Understandable Message: The talk was divided into three parts – a sophomore girl from Trabuco opened up the talk with some humor and funny pictures, then taught 5 ways to find peace in the midst of real-life. A senior guy from Trabuco then got up and taught the story of Jesus where he heals Jairus’ daughter and how God brings peace and healing in times of trouble. Then a senior girl got up at the end to talk about her life and how God brought her peace after the death of a close friend. More talking than usual, but a great chance to hear students talking to students. At the end, students received a friendship bracelet to remind them of God’s peace.

Volunteer/Student Involvement: Students did everything! Students ran the lights, cameras, music, announcements, shot/edited video, ran the control room, greeted. Amazing display of what students are capable of when given a chance.

Element of Fun/Positive Environment: The band opened up with a super strong power-ballad version of Trabuco Hill’s alma mater – that eventually built into a great rock song at the end. It was hilarious, complete with 2 fully-costumed Mustang mascots, flag waving, cheerleaders and streamers.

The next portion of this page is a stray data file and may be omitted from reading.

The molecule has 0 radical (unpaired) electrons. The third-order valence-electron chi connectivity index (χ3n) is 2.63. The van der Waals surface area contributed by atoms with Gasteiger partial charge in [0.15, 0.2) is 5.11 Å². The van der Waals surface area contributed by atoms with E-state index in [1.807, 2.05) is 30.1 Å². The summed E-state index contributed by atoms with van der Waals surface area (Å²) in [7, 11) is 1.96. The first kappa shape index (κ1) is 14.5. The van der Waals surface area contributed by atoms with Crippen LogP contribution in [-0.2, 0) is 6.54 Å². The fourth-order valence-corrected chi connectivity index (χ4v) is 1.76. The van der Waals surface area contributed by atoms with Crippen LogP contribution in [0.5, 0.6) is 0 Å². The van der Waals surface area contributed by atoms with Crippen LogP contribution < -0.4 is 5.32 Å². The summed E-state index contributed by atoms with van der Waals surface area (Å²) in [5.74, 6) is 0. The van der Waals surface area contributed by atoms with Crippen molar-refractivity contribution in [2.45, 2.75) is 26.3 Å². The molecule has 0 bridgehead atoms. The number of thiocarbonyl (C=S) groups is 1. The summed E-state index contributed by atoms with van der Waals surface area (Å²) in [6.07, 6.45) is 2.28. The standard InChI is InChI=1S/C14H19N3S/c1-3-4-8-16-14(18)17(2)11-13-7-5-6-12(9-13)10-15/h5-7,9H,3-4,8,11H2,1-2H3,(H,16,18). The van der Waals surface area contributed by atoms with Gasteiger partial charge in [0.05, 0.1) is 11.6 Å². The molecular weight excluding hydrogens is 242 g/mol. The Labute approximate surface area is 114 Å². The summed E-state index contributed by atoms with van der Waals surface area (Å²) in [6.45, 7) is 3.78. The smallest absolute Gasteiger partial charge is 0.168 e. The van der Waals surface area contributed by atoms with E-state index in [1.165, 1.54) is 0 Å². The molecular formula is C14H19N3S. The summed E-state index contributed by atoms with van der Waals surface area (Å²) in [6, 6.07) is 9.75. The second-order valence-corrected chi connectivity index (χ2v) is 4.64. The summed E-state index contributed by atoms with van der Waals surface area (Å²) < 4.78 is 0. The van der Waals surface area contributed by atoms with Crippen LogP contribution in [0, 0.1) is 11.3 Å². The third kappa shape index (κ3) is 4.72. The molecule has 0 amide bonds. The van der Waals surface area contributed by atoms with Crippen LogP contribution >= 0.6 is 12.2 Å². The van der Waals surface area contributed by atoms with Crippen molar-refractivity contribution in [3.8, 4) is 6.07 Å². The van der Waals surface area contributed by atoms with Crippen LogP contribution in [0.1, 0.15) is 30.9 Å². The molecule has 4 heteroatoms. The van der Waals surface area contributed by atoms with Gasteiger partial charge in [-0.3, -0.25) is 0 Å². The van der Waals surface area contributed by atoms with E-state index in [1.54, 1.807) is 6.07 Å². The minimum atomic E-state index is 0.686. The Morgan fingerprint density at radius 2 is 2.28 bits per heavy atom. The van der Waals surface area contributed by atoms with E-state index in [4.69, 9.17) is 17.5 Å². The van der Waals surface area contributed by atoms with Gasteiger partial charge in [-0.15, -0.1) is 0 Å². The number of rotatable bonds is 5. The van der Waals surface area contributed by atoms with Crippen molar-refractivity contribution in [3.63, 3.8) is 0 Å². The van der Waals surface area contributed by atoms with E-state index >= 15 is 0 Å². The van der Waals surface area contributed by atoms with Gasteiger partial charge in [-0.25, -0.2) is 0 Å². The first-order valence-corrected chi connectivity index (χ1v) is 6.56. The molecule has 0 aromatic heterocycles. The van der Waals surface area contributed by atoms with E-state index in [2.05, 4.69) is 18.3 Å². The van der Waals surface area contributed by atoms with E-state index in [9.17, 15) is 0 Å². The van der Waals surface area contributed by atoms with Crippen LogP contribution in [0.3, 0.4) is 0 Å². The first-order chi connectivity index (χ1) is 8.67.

Music Playlist: We Are Trabuco Hills (cover song opener), Take It All, Thank You, It Is Well With My Soul, Came to My Rescue

Favorite Moment: Lots of great moments – my favorite was the realization that the students didn’t just plan the weekend, they worked hard to bring their friends to the services as well. From wearing T-Shirts all week to personal invites, the place was packed and was a blast.

Next up: You Own the Weekend – El Toro High School (week 2 of 3)